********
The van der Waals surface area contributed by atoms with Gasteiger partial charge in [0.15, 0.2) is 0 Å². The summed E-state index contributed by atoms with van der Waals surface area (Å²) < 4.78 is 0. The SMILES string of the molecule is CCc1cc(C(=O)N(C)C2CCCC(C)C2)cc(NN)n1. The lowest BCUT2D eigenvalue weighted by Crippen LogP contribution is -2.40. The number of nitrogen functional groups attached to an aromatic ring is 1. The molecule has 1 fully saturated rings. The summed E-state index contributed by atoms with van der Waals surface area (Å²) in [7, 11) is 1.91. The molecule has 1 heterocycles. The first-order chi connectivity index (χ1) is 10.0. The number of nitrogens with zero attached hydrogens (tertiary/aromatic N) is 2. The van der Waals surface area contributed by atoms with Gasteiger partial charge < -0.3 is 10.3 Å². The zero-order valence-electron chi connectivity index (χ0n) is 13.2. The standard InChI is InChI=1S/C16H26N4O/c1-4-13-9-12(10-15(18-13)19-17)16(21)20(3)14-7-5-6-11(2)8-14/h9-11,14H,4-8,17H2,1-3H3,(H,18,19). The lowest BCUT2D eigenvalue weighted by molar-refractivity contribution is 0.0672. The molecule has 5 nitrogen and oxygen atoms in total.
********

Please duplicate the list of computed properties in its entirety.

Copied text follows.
The van der Waals surface area contributed by atoms with Gasteiger partial charge in [0.15, 0.2) is 0 Å². The summed E-state index contributed by atoms with van der Waals surface area (Å²) < 4.78 is 0. The SMILES string of the molecule is CCc1cc(C(=O)N(C)C2CCCC(C)C2)cc(NN)n1. The lowest BCUT2D eigenvalue weighted by Crippen LogP contribution is -2.40. The number of nitrogen functional groups attached to an aromatic ring is 1. The molecule has 1 fully saturated rings. The summed E-state index contributed by atoms with van der Waals surface area (Å²) in [7, 11) is 1.91. The molecule has 1 heterocycles. The first-order chi connectivity index (χ1) is 10.0. The number of nitrogens with zero attached hydrogens (tertiary/aromatic N) is 2. The van der Waals surface area contributed by atoms with Gasteiger partial charge < -0.3 is 10.3 Å². The zero-order valence-electron chi connectivity index (χ0n) is 13.2. The standard InChI is InChI=1S/C16H26N4O/c1-4-13-9-12(10-15(18-13)19-17)16(21)20(3)14-7-5-6-11(2)8-14/h9-11,14H,4-8,17H2,1-3H3,(H,18,19). The lowest BCUT2D eigenvalue weighted by molar-refractivity contribution is 0.0672. The molecule has 5 nitrogen and oxygen atoms in total.